But technology rarely evolves in predictable or foreseeable ways. The next evolution, not anticipated by Satoshi, has been much more important in popularizing the technology. Some five years later on May 3, 2014 a digital artist named James McCoy minted the first NFT, Quantum, a video clip of colorful octagons made by his wife Jennifer (James and Jennifer are noted digital artists whose work belong to the Met's permanent collection. On November 28. 2021, the one-of-a-kind Quantum art piece sold for over $1.4 million in a Sotheby auction.)
NFTs emerged after a bunch of experimentation with "colored coins", tokens that represented real world assets on the bitcoin blockchain and were popularized as a way of trading nerdy gaming assets and collectibles. But it wasn't until people started trading the meme Rare Pepes in 2016 that interest started to grow. By 2017 the first Etherium based NFT marketplaces emerged as places to trade memes. Cryptopunks followed later in 2017.
As @JasonYanowitz noted on Twitter the other day, "People are pulled by culture, not finance. This is why DeFi sits in the shadows while NFTs have gone mainstream."
Memes may have popularized NFTs and lit a fire that activated imaginations of the cultural community extending from gaming to music to Hollywood. But the idea that the blockchain could host executable code to memorialize relationships in code (smart contracts) is a disruptive idea across virtually every industry. Massive investment is being deployed to rethink how NFT enabled “smart contracts” streamline relationships between invested entities, with disruptive potential across huge swaths of the economy from financial services to insurance, real estate and beyond.
And while the obvious consequence to a system where value can be quantified and fractionalized is one in which all human activity devolves into a token-driven, speculative game-like hell, advocates see something more promising, a world in which the virtues of ownership and financial gain benefit a far bigger part of the population. It's too early to see if this is actually working, and pundits will point to a massive concentration of wealth, the optimists see something revolutionary. An important aside here, but 23% of African-Americans own cryptocurrency, compared to 11% of white Americans and 17% of Hispanics according to a 2021 Harris Poll conducted for USA Today.
Packy McCormick, author of the hugely popular Not Boring newsletter, thinks it’s important enough to anchor a presidential platform. In "Ownership and the American Dream," Packy argues that we need to do much more to broaden ownership in America so everyone can benefit from the upside.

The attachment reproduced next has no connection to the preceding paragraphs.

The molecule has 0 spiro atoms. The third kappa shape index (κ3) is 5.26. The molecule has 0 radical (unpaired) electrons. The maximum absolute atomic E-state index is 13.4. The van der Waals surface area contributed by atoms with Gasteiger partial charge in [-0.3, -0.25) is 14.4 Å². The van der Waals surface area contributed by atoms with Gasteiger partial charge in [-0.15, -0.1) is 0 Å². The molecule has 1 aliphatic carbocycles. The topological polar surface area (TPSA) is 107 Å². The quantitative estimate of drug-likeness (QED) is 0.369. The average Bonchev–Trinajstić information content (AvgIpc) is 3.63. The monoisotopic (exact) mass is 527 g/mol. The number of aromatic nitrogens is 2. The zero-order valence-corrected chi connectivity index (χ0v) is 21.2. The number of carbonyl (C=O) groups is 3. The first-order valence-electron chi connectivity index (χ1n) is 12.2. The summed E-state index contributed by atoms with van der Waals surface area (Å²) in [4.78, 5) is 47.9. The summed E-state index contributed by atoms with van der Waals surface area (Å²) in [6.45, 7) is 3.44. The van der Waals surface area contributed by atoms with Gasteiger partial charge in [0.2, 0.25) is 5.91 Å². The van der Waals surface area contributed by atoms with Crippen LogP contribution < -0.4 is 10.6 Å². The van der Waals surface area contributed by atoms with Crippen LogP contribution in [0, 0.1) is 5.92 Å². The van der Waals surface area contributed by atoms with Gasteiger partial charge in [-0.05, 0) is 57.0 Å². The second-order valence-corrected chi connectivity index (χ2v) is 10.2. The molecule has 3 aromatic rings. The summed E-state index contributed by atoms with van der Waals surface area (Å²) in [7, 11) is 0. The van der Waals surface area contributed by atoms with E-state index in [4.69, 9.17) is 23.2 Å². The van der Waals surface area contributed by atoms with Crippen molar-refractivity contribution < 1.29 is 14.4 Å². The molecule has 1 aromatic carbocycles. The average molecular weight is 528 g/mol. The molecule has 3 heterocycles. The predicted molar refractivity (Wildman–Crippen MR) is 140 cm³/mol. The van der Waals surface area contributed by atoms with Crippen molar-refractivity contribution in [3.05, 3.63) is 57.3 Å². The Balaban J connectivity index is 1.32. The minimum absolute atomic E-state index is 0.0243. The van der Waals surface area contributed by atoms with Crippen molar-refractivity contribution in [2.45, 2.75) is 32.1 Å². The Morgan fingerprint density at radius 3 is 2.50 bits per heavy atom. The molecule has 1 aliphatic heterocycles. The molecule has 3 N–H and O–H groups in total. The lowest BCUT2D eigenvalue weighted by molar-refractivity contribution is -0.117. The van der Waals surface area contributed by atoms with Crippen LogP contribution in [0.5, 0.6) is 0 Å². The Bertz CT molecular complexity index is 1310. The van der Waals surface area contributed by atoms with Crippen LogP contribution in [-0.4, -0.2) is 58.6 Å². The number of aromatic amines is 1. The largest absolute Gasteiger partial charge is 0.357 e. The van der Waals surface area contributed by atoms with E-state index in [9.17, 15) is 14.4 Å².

Technology accelerates the widening of the gap between the returns to capital and the returns to labor. Successful technology companies can reach global audiences at miniscule marginal costs with dramatic returns to scale. There’s no putting the genie back in the bottle, and any policy that seeks to do so will just limit upside or push the winners and their money abroad.
Instead, America needs to make ownership an explicit economic strategy. This should be the easiest place in the world for a company to distribute ownership to its stakeholders, and the easiest place in the world for people to capture the value from their contributions. It should be a place where everyone cheers for companies and protocols to be as successful as possible, because their success is our success. It should be a place that leans into and facilitates the financialization of everything.
Financialization seems like a dirty word, like things are moving in the wrong direction, to a place where all we care about are dollars and not each other. It’s a little dystopian.
But when you hit a patch of ice and spin out, you need to turn the wheel in the direction of the spin. When you’re going around a sharp turn, you accelerate into it.
Naturally McCormick’s argument extends back to platforms and a need to reinvent the economics of media:
Those tokens can incentivize users in ways that mean lower payments to companies like Facebook and Google. Putting tokens in users’ wallets instead of putting dollars through AdWords is a fantastic way to push ownership and upside to the edges.
“But people can buy shares in Facebook and Google,” you object, smugly. As soon as Facebook and Google give users shares for free just for using their products, as soon as they reward them for the attention that makes their platforms valuable with financial instruments that have upside potential, I will concede that point.
People should be able to own and monetize their own data. They should be rewarded for their attention. They should be able to be rewarded for backing the right projects early, whether with their dollars or their activity, like venture capitalists are.